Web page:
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J.Pratheepan

Data Structure and Algorithm

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1. Introduction to Data Structure and Algorithm

Primitive Data Types:

Primitive Data Types are basic data types of a programming language. These refer to two things: a data item with certain characteristics and the permissible operations on that data. For example, The operations + (addition), - (subtraction), * (multiplication), / (division) can be applied to the primitive data types integer and float. The operations && (and), || (or), ! (not) can be applied to the primitive data type boolean.

ADT is a specification of a mathematical set of data and the set of operations that can be performed on the data. The set of operations that define an ADT is referred to as its interface. ADTfocuses on what it does and ignores how it does its job.That is,ADT is independent of any particular implementation. Eg:

1. stack (last-in-first-out)

Push(5)
Pop()
5

2. queue (first-in-first-out)

6

enQueue(6)

deQueue()

Data Structures:

Data structure is the arrangement of data in a computer memory/storage. Data structure is the implementation of ADT such as stack, queue, linked list, tree, graph. When working with certain data structures we need to know how to insert new data, how to search for a specific item, and how to delete a specific item. Data structure helps for efficient programming. Data structure reduces complexity of the program and its calculations. There are two types of data structures: Linear data structure and Nonlinear data structure

Linear and Nonlinear Data Structures:

 Linear Data Structure Nonlinear Data Structure Data Organized Sequentially (one after the other) Data organized non sequentially Easy to implement because the computer memory is also organized as linear fashion Difficult to implement E.g: Array, Stack, Queue, Linked List E.g: Tree, Graph

What is Algorithm? An algorithm is a step by step procedure for solving a problem in a finite amount of time. Many algorithms apply directly to a specific data structures.

Efficiency of an Algorithm:

Some algorithms are more efficient than others. We would prefer to choose an efficient algorithm. Running time of algorithms typically depends on the input set, and its size(n).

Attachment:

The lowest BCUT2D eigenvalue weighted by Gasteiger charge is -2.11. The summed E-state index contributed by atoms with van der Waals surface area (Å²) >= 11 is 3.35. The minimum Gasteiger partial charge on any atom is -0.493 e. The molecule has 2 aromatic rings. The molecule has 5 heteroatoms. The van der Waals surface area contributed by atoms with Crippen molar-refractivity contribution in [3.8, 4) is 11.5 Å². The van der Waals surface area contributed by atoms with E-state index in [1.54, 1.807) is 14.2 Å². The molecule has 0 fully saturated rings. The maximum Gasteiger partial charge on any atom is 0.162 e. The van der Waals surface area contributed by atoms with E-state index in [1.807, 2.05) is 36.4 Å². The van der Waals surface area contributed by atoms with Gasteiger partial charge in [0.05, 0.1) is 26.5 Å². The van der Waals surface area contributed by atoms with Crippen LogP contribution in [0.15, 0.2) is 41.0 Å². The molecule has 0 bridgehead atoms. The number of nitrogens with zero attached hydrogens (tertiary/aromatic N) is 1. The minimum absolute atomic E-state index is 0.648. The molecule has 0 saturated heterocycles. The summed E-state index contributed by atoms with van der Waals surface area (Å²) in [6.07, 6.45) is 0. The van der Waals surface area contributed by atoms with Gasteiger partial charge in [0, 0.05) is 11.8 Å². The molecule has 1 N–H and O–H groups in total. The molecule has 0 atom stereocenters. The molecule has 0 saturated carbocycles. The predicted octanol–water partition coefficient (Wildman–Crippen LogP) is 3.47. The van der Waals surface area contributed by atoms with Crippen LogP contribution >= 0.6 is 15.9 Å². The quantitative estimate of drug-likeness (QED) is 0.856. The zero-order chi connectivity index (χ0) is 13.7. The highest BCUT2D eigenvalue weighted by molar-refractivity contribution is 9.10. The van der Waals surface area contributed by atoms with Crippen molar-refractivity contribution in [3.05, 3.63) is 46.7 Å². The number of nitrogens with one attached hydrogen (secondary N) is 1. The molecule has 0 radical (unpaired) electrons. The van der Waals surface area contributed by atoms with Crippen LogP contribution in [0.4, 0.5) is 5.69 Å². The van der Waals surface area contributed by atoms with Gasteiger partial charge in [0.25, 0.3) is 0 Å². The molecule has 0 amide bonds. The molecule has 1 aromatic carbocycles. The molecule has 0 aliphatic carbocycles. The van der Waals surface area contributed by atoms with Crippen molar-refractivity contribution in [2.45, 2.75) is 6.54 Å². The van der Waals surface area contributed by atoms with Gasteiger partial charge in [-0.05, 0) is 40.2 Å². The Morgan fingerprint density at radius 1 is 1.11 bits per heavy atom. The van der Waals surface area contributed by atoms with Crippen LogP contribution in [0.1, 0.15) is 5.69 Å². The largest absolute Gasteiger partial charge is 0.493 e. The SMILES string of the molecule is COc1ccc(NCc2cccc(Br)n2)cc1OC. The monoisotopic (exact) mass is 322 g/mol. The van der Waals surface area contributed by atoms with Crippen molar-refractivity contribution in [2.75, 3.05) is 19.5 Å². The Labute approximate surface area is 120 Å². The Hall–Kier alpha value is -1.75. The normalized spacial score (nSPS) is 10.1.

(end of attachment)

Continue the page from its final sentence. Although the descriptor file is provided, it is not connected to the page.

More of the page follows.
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Data Structure and Algorithm

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Big ONotation:

We can say that a function is “of the order of n", which can be written as O(n) to describe the upper bound on the number of operations. This is called Big-Oh notation. Some common orders are:

O(1) constant (the size of effect)

O(log n) logarithmic

O(n log n)

O(n)

O(n 3 ) cubic

O(2 n ) exponential

n

has no

If the number of operations is 500, then the

big ‘O’ notation is O(1). If the number of operations is 9n + 200, then the big ‘O’ notation is O(n). If the number of operations is n 3 + 3n + 8,then the big ‘O’ notation is O(n 3 ). Generally we can take O(1) is faster than O(n) and O(n) is faster than O(n 3 ).

Best, Worst and Average Cases:

Best case efficiency is the minimum number of steps that an algorithm can take any collection of data values. Worst case efficiency is the maximum number of steps that an algorithm can take for any collection of data values. Average case efficiency

is the efficiency averaged on all possible inputs

must assume a distribution of the input

is normally assumed for uniform distribution (all keys are equally probable) For example, when we search for an element in a list sequentially,

In best case, the cost is 1 compare. That is O(1).

In worst case, the cost is n compares. That is O(n).

In the average case, the cost may be (n+1)/2. That is O(n).

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Data Structure and Algorithm

2. Array Data Structure

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What is an array? Arrays are a group of continuous similar type of variables referred by a common name. In C++, array can be declared and used as follows:

 0 1 2 3 4 intnum[5]; num 0 1 2 3 4 num[2]=3; num 3 0 1 2 3 4 num[4]=2*num[2]; num 6 cout<

A program to store and print elements in an array:

#include<iostream.h> #include<conio.h> void main()

{

int i; char keys[6]={'Q','W','E','R','T','Y'}; cout<<"The first 6 keys of a keyboard are "; for (i=0; i<=5; i++) cout<<keys[i]<<" ";

}

A

#include<iostream.h> #include<conio.h> void main()

{

program to search and replace an element in an array: